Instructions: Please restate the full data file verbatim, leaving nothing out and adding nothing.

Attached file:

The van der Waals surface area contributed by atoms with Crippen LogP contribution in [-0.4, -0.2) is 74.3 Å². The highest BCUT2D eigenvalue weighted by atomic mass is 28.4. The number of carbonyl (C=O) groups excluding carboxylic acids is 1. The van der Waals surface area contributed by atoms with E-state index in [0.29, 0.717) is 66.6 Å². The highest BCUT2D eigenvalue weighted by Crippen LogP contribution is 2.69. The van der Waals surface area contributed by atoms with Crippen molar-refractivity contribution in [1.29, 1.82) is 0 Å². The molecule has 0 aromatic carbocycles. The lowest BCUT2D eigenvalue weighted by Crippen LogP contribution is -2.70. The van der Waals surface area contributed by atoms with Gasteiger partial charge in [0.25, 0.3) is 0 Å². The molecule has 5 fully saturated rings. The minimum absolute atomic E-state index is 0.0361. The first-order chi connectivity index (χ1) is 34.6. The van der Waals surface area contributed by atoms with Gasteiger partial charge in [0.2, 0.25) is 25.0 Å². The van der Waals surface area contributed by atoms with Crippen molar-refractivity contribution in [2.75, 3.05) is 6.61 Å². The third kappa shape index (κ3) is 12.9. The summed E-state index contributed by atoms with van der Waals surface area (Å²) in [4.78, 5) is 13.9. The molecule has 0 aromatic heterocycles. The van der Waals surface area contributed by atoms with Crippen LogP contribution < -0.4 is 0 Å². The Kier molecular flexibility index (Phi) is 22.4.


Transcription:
The van der Waals surface area contributed by atoms with Crippen LogP contribution in [-0.4, -0.2) is 74.3 Å². The highest BCUT2D eigenvalue weighted by atomic mass is 28.4. The number of carbonyl (C=O) groups excluding carboxylic acids is 1. The van der Waals surface area contributed by atoms with E-state index in [0.29, 0.717) is 66.6 Å². The highest BCUT2D eigenvalue weighted by Crippen LogP contribution is 2.69. The van der Waals surface area contributed by atoms with Crippen molar-refractivity contribution in [1.29, 1.82) is 0 Å². The molecule has 0 aromatic carbocycles. The lowest BCUT2D eigenvalue weighted by Crippen LogP contribution is -2.70. The van der Waals surface area contributed by atoms with Gasteiger partial charge in [0.25, 0.3) is 0 Å². The molecule has 5 fully saturated rings. The minimum absolute atomic E-state index is 0.0361. The first-order chi connectivity index (χ1) is 34.6. The van der Waals surface area contributed by atoms with Gasteiger partial charge in [0.2, 0.25) is 25.0 Å². The van der Waals surface area contributed by atoms with Crippen molar-refractivity contribution in [2.75, 3.05) is 6.61 Å². The third kappa shape index (κ3) is 12.9. The summed E-state index contributed by atoms with van der Waals surface area (Å²) in [4.78, 5) is 13.9. The molecule has 0 aromatic heterocycles. The van der Waals surface area contributed by atoms with Crippen LogP contribution < -0.4 is 0 Å². The Kier molecular flexibility index (Phi) is 22.4.